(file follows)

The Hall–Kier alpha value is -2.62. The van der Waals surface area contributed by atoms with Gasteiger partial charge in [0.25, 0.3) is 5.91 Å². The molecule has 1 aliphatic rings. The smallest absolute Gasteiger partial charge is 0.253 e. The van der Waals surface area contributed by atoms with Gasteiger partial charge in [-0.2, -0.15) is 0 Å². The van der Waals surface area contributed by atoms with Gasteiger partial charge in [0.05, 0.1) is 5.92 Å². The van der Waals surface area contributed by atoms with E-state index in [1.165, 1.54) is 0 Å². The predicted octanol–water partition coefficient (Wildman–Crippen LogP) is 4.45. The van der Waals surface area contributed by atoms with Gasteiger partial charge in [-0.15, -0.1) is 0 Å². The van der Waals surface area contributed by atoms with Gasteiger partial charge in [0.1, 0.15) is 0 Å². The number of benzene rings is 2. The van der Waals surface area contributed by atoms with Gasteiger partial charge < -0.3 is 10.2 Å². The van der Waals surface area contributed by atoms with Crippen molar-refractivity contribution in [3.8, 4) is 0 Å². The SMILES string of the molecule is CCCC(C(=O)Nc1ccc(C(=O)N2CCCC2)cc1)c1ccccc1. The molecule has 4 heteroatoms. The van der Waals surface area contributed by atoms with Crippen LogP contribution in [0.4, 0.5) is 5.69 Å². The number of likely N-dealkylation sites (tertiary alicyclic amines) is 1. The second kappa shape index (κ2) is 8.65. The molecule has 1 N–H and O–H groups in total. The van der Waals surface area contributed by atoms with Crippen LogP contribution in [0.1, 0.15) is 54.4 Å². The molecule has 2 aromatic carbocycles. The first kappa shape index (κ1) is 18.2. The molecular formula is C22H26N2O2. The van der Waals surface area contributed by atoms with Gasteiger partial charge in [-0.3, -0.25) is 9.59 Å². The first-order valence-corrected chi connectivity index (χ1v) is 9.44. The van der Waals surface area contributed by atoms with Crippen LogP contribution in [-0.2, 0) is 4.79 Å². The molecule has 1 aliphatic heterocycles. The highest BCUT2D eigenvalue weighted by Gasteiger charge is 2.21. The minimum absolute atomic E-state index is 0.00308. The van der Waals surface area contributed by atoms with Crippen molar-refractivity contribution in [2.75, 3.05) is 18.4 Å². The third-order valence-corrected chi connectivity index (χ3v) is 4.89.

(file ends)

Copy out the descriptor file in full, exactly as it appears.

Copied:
The Hall–Kier alpha value is -2.62. The van der Waals surface area contributed by atoms with Gasteiger partial charge in [0.25, 0.3) is 5.91 Å². The molecule has 1 aliphatic rings. The smallest absolute Gasteiger partial charge is 0.253 e. The van der Waals surface area contributed by atoms with Gasteiger partial charge in [-0.2, -0.15) is 0 Å². The van der Waals surface area contributed by atoms with Gasteiger partial charge in [0.05, 0.1) is 5.92 Å². The van der Waals surface area contributed by atoms with E-state index in [1.165, 1.54) is 0 Å². The predicted octanol–water partition coefficient (Wildman–Crippen LogP) is 4.45. The van der Waals surface area contributed by atoms with Gasteiger partial charge in [-0.15, -0.1) is 0 Å². The van der Waals surface area contributed by atoms with Gasteiger partial charge in [0.1, 0.15) is 0 Å². The number of benzene rings is 2. The van der Waals surface area contributed by atoms with Gasteiger partial charge < -0.3 is 10.2 Å². The van der Waals surface area contributed by atoms with Crippen molar-refractivity contribution in [3.8, 4) is 0 Å². The SMILES string of the molecule is CCCC(C(=O)Nc1ccc(C(=O)N2CCCC2)cc1)c1ccccc1. The molecule has 4 heteroatoms. The van der Waals surface area contributed by atoms with Crippen LogP contribution in [0.4, 0.5) is 5.69 Å². The number of likely N-dealkylation sites (tertiary alicyclic amines) is 1. The second kappa shape index (κ2) is 8.65. The molecule has 1 N–H and O–H groups in total. The van der Waals surface area contributed by atoms with Crippen LogP contribution in [0.1, 0.15) is 54.4 Å². The molecule has 2 aromatic carbocycles. The first kappa shape index (κ1) is 18.2. The molecular formula is C22H26N2O2. The van der Waals surface area contributed by atoms with Gasteiger partial charge in [-0.3, -0.25) is 9.59 Å². The first-order valence-corrected chi connectivity index (χ1v) is 9.44. The van der Waals surface area contributed by atoms with Crippen LogP contribution in [-0.2, 0) is 4.79 Å². The molecule has 1 aliphatic heterocycles. The highest BCUT2D eigenvalue weighted by Gasteiger charge is 2.21. The minimum absolute atomic E-state index is 0.00308. The van der Waals surface area contributed by atoms with Crippen molar-refractivity contribution in [2.75, 3.05) is 18.4 Å². The third-order valence-corrected chi connectivity index (χ3v) is 4.89.